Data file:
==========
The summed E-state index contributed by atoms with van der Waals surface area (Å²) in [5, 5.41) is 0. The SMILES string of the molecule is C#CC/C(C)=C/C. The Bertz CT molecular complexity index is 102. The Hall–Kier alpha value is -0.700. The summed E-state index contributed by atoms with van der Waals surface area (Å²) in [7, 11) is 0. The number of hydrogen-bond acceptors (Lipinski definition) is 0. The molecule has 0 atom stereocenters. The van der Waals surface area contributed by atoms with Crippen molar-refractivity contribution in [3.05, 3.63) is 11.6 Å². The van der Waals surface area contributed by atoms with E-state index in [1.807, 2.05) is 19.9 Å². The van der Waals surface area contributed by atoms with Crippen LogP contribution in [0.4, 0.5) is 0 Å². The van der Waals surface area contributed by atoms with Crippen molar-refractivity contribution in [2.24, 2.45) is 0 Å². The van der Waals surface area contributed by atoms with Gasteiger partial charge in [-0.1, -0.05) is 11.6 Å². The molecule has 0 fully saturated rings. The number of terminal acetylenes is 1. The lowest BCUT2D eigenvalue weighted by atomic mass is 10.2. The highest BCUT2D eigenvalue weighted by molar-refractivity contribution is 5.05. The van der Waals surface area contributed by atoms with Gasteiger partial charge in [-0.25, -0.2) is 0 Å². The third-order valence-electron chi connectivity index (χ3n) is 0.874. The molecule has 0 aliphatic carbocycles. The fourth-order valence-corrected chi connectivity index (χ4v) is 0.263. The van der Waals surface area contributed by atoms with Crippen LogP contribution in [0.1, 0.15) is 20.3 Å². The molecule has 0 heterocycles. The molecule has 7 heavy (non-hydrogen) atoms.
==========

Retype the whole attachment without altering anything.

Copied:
The summed E-state index contributed by atoms with van der Waals surface area (Å²) in [5, 5.41) is 0. The SMILES string of the molecule is C#CC/C(C)=C/C. The Bertz CT molecular complexity index is 102. The Hall–Kier alpha value is -0.700. The summed E-state index contributed by atoms with van der Waals surface area (Å²) in [7, 11) is 0. The number of hydrogen-bond acceptors (Lipinski definition) is 0. The molecule has 0 atom stereocenters. The van der Waals surface area contributed by atoms with Crippen molar-refractivity contribution in [3.05, 3.63) is 11.6 Å². The van der Waals surface area contributed by atoms with E-state index in [1.807, 2.05) is 19.9 Å². The van der Waals surface area contributed by atoms with Crippen LogP contribution in [0.4, 0.5) is 0 Å². The van der Waals surface area contributed by atoms with Crippen molar-refractivity contribution in [2.24, 2.45) is 0 Å². The van der Waals surface area contributed by atoms with Gasteiger partial charge in [-0.1, -0.05) is 11.6 Å². The molecule has 0 fully saturated rings. The number of terminal acetylenes is 1. The lowest BCUT2D eigenvalue weighted by atomic mass is 10.2. The highest BCUT2D eigenvalue weighted by molar-refractivity contribution is 5.05. The van der Waals surface area contributed by atoms with Gasteiger partial charge in [-0.25, -0.2) is 0 Å². The third-order valence-electron chi connectivity index (χ3n) is 0.874. The molecule has 0 aliphatic carbocycles. The fourth-order valence-corrected chi connectivity index (χ4v) is 0.263. The van der Waals surface area contributed by atoms with Crippen LogP contribution in [0.1, 0.15) is 20.3 Å². The molecule has 0 heterocycles. The molecule has 7 heavy (non-hydrogen) atoms.